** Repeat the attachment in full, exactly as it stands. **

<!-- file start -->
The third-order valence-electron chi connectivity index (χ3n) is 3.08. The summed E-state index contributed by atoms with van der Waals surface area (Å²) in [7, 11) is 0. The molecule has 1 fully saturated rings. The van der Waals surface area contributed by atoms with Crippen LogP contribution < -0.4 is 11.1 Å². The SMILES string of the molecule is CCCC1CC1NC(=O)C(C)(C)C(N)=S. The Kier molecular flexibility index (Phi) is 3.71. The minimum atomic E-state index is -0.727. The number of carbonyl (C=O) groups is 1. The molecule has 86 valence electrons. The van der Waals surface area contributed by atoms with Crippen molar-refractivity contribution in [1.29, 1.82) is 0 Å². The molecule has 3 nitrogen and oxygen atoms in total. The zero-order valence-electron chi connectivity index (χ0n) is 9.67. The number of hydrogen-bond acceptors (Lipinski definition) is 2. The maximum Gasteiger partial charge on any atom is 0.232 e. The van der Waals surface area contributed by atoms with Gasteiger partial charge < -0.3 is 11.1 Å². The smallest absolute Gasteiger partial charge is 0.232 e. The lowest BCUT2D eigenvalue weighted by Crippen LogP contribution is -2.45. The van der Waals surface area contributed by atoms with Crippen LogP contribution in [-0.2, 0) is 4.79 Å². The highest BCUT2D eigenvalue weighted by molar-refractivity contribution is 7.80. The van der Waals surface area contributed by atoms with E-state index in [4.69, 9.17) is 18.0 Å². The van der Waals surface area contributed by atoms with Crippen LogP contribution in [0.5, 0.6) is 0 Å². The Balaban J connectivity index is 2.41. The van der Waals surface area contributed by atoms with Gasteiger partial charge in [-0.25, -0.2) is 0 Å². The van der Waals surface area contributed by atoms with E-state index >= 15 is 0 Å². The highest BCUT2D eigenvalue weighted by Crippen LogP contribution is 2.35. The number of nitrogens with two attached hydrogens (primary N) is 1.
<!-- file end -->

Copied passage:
The third-order valence-electron chi connectivity index (χ3n) is 3.08. The summed E-state index contributed by atoms with van der Waals surface area (Å²) in [7, 11) is 0. The molecule has 1 fully saturated rings. The van der Waals surface area contributed by atoms with Crippen LogP contribution < -0.4 is 11.1 Å². The SMILES string of the molecule is CCCC1CC1NC(=O)C(C)(C)C(N)=S. The Kier molecular flexibility index (Phi) is 3.71. The minimum atomic E-state index is -0.727. The number of carbonyl (C=O) groups is 1. The molecule has 86 valence electrons. The van der Waals surface area contributed by atoms with Crippen molar-refractivity contribution in [1.29, 1.82) is 0 Å². The molecule has 3 nitrogen and oxygen atoms in total. The zero-order valence-electron chi connectivity index (χ0n) is 9.67. The number of hydrogen-bond acceptors (Lipinski definition) is 2. The maximum Gasteiger partial charge on any atom is 0.232 e. The van der Waals surface area contributed by atoms with Gasteiger partial charge < -0.3 is 11.1 Å². The smallest absolute Gasteiger partial charge is 0.232 e. The lowest BCUT2D eigenvalue weighted by Crippen LogP contribution is -2.45. The van der Waals surface area contributed by atoms with Crippen LogP contribution in [-0.2, 0) is 4.79 Å². The highest BCUT2D eigenvalue weighted by molar-refractivity contribution is 7.80. The van der Waals surface area contributed by atoms with E-state index in [4.69, 9.17) is 18.0 Å². The van der Waals surface area contributed by atoms with Crippen LogP contribution in [0.5, 0.6) is 0 Å². The Balaban J connectivity index is 2.41. The van der Waals surface area contributed by atoms with Gasteiger partial charge in [-0.25, -0.2) is 0 Å². The van der Waals surface area contributed by atoms with E-state index >= 15 is 0 Å². The highest BCUT2D eigenvalue weighted by Crippen LogP contribution is 2.35. The number of nitrogens with two attached hydrogens (primary N) is 1.